Every time I open the book, I discover something new, and I imagine most readers will find the same. If you already own the first edition, it may be difficult to justify this new one, unless your interest in the subject is serious. If you don't, and you are at all interested in British bridges, I think this book is indispensable. If you are involved in the bridge design or engineering community, you may even find some of your own bridges here - I certainly did!

An Encyclopaedia of British Bridges is currently available at a discounted price of £54 (postage free in the UK) from the publisher, and also on Kindle via Amazon.

03 October 2019

Iceland bridges: 6. Hvítá bridge


This is the last bridge I'm going to feature from my Iceland trip, and it's the best.

When celebrating its 90th anniversary in 2002, the Association of Chartered Engineers in Iceland designated this bridge the most notable achievement of the third decade of the 20th century, the only bridge to make their list.


The bridge was built in 1928 by the national highway authority to a design by their engineer Árni Pálsson - it was one of the first projects in his career there, he went on to become their chief engineer in 1947.

The structure is 106m long, with two 51m span concrete arches spanning the river Hvítá (the "white river"). This structural form was chosen on cost grounds in preference to a two-span steel girder bridge or a one-span suspension bridge.

The structure carries the road Hvítárvallavegur between Hvítárvalla and Ferjukots. As you can see from the photo, this is a fairly rough highway, as with many in the country.

Prior to construction of the bridge, a ferry crossed the river, but this was unreliable when the river flow was high. Efforts to build a bridge began with surveys in 1910, and drawings were prepared in 1922, six years before construction eventually started.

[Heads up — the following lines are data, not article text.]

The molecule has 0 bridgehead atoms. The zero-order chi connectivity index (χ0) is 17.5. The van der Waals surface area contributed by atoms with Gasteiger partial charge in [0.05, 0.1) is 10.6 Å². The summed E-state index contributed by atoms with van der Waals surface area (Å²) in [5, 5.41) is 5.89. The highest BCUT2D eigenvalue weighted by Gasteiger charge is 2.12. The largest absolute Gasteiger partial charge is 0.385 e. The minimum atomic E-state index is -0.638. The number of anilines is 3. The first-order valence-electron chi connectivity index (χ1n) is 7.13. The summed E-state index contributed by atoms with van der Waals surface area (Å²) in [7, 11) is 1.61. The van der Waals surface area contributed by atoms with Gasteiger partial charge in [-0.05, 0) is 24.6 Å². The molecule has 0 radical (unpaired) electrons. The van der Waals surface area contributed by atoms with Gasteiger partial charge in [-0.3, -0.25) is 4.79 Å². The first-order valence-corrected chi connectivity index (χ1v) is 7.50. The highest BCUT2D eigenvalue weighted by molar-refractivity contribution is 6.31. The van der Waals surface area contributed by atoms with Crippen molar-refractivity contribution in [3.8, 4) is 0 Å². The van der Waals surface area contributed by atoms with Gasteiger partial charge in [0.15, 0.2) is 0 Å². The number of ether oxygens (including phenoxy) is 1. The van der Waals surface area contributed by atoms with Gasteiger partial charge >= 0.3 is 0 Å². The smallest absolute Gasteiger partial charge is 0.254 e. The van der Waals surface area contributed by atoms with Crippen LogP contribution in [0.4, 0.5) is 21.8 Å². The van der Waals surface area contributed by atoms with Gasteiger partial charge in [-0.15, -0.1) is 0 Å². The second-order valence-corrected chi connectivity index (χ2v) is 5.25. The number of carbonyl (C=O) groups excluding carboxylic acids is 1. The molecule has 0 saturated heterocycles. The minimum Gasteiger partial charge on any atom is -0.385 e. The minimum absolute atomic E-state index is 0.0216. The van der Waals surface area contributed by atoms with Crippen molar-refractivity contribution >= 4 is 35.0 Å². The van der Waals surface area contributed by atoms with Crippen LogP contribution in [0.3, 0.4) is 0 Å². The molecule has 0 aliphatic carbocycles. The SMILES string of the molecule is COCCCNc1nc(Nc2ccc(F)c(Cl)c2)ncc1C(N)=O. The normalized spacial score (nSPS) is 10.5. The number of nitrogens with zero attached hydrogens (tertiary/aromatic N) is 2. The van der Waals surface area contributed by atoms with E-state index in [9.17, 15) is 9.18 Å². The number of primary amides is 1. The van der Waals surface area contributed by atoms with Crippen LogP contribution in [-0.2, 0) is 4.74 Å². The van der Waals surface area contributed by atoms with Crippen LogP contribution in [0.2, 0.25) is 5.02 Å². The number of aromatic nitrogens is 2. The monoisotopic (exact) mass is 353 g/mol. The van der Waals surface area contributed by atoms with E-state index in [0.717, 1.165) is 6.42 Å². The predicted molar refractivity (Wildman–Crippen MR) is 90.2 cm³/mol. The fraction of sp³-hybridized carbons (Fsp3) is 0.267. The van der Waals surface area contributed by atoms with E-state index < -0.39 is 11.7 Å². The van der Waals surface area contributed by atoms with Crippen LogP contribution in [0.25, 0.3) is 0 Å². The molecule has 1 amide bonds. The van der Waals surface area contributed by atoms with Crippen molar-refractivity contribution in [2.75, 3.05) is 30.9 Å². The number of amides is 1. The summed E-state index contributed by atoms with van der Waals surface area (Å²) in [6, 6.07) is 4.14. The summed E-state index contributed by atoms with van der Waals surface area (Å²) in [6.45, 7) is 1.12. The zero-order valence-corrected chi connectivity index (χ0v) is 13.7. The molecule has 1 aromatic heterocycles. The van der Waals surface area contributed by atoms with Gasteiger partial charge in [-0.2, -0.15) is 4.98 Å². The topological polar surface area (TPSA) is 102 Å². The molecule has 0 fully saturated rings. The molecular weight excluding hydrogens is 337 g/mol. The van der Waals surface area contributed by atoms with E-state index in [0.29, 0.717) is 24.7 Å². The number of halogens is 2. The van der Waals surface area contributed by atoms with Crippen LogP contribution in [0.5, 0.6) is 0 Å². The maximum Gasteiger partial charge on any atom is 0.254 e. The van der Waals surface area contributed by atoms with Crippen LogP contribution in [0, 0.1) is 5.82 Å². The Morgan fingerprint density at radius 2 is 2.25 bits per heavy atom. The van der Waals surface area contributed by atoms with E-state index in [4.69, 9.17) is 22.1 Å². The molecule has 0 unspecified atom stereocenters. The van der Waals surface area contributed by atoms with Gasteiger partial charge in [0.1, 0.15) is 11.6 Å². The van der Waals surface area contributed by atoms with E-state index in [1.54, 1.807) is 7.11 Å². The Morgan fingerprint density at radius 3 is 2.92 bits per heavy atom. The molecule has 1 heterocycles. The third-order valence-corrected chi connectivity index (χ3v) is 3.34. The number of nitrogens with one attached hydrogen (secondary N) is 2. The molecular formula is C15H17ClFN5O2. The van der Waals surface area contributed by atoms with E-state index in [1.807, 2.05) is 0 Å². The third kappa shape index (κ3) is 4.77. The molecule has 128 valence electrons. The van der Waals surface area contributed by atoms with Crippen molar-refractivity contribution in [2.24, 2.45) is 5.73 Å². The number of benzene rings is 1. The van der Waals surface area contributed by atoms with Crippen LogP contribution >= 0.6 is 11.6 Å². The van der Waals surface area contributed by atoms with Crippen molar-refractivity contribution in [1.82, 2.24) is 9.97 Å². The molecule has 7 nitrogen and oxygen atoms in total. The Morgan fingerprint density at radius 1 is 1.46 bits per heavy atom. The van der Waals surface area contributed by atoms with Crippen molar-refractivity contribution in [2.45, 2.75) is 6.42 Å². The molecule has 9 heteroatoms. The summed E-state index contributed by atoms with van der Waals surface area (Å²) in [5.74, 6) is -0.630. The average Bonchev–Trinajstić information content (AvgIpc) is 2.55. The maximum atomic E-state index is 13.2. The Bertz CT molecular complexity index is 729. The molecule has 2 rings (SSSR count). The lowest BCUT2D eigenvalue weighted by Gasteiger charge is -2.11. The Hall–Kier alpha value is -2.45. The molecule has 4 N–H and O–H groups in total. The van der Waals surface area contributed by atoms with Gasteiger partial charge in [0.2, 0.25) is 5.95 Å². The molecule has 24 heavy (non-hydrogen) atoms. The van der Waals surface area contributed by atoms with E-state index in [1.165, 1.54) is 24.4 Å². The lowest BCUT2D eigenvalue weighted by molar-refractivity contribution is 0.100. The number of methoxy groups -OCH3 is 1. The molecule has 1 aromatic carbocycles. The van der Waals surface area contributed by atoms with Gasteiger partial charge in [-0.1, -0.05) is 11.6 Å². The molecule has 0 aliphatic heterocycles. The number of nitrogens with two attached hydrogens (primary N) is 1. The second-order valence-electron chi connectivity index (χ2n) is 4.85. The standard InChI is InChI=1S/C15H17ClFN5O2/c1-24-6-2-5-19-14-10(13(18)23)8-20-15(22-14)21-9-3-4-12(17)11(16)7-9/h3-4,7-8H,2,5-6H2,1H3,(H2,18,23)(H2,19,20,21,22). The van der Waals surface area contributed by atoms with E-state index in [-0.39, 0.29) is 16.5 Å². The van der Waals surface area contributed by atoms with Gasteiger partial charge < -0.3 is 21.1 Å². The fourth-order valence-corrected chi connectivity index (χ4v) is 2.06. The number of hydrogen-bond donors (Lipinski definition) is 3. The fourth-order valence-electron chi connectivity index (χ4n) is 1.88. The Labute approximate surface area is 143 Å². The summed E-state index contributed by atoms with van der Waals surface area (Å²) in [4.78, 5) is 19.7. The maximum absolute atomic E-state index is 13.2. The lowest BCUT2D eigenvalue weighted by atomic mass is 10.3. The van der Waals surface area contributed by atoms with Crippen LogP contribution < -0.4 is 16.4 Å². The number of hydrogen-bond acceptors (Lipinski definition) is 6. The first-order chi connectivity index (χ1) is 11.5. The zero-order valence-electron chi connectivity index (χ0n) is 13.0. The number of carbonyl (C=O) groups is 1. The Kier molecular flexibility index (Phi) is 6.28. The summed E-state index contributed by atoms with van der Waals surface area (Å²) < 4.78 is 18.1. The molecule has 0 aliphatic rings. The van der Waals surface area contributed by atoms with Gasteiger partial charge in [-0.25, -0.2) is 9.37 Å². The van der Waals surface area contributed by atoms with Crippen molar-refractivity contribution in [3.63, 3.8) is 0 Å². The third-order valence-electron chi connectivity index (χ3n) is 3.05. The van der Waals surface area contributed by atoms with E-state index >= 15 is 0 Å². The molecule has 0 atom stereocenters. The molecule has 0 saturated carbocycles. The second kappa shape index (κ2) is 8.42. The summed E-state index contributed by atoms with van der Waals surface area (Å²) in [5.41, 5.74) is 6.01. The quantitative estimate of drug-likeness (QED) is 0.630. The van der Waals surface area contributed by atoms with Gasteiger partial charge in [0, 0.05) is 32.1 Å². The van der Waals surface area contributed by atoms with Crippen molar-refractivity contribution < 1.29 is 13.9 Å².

The bridge would remain the main route from south-to-north in western Iceland until a bridge was completed downstream at Bogarnes in 1981.

The structure is instantly impressive, as attractive as many better-known concrete arches built in mainland Europe in this period. The 3m wide bridge was designed to carry a 6-tonne truck, or a uniform load of 400 kg per square metre (roughly 4 kPa), a similar load to what a pedestrian bridge would be designed for today.

The arch is very slender at its thinnest points, but unlike the broadly contemporaneous deck-stiffened arches of Robert Maillart (starting with the Flienglibach Bridge in 1923), it does not take its stiffness from the road deck.

The bridge draws its strength from the shaping of the arch - its connection to the deck at the middle of each span, and the thickening of the arch towards each support. This could have led to an ungainly appearance, but the sinuous profile of the upper arch surface combines well with the elliptical profile of the underside.


The set-back of the vertical support struts from the edges of the arch and deck also contribute to a fine appearance, emphasising the profile of the arch.

There are many more interesting bridges in Iceland, I only had time to visit a handful. Hopefully I'll get the chance to see more on a future trip!


Further information:

01 October 2019

Iceland bridges: 5. Jökulsárlón Bridge


This must be another one of the most-seen bridges in Iceland. It spans the outfall river from the Jökulsárlón glacier lagoon, and carries the island's ring road, route R1. You can't drive along the south coast of Iceland without eventually passing over this bridge.

The hengibrú (suspension bridge) was built in 1966-7, and has a main span of 108m. A ferry operated here from 1932, but before that the river was very difficult to cross.

I believe this was one of the last of a series of suspension bridges built in Iceland starting in 1945, and there are obvious similarities to the bridge over Jökulsá á Fjöllum that I featured previously, even though that is 20 years older.